More than 100 years of innovation

UPS founder Jim Casey in the original Seattle office

It all started with $100

In 1907, two teenage entrepreneurs created what would become the world's largest package delivery service. Starting in a Seattle basement with a $100 loan, Claude Ryan and Jim Casey opened the American Messenger Company.

Vintage UPS package delivery truck with driver

The name and the look you know

In 1919, the company made its first expansion beyond Seattle to Oakland, California, where the name United Parcel Service debuted. That same year, the company painted the company's cars its signature color brown, representing class, sophistication and professionalism.


East Coast bound

UPS makes its first expansion to the East Coast in metropolitan New York City, moving the corporate office from Los Angeles to 331 East 38th Street, New York City.

Vintage view of preloading the UPS package cars
UPS delivery driver handing packages to a stewardess in front of a plane

No stopping this service

In 1953, UPS began common carrier operations, serving commercial and residential shippers in some cities including Chicago - the first city outside of California in which UPS offered this. The company also reintroduced air service (there was a badly-timed two-year venture started in 1929) offering two-day delivery to major East and West Coast cities. Like the first time, UPS shipments flew on regular commercial flights.

UPS package delivery truck

The 'Golden Link'

In 1975, UPS became the first package delivery company to serve every address in the continental U.S. This incredible connection of service areas came to have an epic nickname within UPS - the 'Golden Link.' That same year, the company went abroad for the first time offering services in Toronto.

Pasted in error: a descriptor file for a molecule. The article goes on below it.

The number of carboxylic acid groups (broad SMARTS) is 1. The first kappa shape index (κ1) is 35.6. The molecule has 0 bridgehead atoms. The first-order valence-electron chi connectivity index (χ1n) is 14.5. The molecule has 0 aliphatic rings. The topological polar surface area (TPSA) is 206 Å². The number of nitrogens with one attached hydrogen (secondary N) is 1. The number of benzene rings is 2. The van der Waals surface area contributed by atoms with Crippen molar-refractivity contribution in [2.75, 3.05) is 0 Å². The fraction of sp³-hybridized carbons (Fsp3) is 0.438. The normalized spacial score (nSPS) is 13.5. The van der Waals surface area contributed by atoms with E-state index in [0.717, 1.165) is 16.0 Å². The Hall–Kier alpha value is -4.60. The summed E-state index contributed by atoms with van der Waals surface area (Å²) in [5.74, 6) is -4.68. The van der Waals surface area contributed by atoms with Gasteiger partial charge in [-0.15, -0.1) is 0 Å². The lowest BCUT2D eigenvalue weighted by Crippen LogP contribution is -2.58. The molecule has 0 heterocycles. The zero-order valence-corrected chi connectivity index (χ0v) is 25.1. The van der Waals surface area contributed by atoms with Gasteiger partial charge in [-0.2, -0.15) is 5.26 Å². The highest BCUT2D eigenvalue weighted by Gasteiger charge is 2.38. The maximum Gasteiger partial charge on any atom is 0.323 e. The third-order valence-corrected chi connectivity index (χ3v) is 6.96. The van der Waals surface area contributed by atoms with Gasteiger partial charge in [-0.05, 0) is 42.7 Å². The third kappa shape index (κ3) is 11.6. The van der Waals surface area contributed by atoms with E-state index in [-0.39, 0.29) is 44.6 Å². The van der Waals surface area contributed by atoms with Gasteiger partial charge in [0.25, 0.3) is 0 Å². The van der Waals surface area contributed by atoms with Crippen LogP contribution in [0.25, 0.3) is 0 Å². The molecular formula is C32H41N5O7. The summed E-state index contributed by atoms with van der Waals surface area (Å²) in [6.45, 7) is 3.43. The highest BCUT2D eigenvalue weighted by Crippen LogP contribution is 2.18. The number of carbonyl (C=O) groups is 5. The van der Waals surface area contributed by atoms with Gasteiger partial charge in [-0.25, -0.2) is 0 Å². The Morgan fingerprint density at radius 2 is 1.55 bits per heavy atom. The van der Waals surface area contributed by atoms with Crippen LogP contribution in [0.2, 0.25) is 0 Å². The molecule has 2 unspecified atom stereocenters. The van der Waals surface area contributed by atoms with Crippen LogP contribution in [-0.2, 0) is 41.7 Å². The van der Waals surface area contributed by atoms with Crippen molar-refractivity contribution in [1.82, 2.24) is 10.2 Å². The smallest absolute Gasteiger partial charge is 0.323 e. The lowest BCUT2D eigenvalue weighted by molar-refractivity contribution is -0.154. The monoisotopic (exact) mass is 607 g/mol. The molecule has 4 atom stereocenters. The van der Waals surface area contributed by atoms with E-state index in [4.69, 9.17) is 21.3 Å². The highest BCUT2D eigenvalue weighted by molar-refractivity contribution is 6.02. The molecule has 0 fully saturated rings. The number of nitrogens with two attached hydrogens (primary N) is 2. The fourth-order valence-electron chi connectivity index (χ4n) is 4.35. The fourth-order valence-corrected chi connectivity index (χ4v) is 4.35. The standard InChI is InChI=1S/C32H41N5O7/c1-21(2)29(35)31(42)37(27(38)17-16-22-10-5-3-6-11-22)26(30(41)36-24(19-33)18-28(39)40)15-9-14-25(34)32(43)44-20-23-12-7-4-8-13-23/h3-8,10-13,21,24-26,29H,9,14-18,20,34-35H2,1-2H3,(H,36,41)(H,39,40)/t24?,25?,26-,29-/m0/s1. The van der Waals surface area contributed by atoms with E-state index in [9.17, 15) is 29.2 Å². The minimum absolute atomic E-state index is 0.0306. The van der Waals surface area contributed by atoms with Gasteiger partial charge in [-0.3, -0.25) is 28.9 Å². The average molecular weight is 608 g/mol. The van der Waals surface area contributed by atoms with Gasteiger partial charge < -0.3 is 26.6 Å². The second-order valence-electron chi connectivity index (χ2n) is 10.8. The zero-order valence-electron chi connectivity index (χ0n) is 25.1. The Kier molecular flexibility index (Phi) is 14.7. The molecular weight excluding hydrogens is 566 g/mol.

Next day? No problem.

In 1985, UPS Next Day Air service became the first air delivery network to reach every address in the 48-contiguous states, Hawaii, and Puerto Rico. That same year, UPS began its first intercontinental air service between the U.S. and Europe.

UPS 'Browntail' airplane on the runway

An airline is born

In 1988, UPS won approval from the Federal Aviation Administration (FAA) to operate its own aircraft, launching UPS Airlines.


It's a big, beautiful world

After a decade of seeing its reach grow throughout the Americas and Europe, in 1989 UPS extended service to the Middle East, Africa, and the Pacific Rim. Currently UPS operates in more than 220 countries and territories across the globe.

Interior view of UPS automated sortation and distribution facility

A green new home

In 1994, UPS moved its corporate headquarters to Atlanta with construction emphasizing energy efficiencies and an extensive tree protection and replacement program. The location at 55 Glenlake Parkway is still its current home. This year also saw the debut of


A bold financial step

During the 1990s, UPS expanded its vision to become a true enabler of global commerce. This led, to the big step of going public for the first time on Nov. 10, 1999.


Diving into retail

In 2001, UPS entered the retail business acquiring Mail Boxes Etc., Inc., the world's largest franchisor of retail shipping, postal and business service centers. Within two years, approximately 3,000 Mail Boxes Etc. locations in the U.S. re-branded as The UPS Store and began offering lower UPS-direct shipping rates.

UPS package truck in hilly San Francisco, California

Who doesn't love the weekend?

After expanding its portfolio throughout the decade, including acquiring tech-driven freight brokerage Coyote Logistics in 2015, UPS began offering Saturday ground delivery and Saturday pickup services. It was the first time in the company's history, delivering shippers industry-leading Saturday choices.


A new direction

Carol B. Tomé began her tenure as the 12th CEO of UPS on June 1, 2020, becoming the first female CEO in the company’s 113-year history.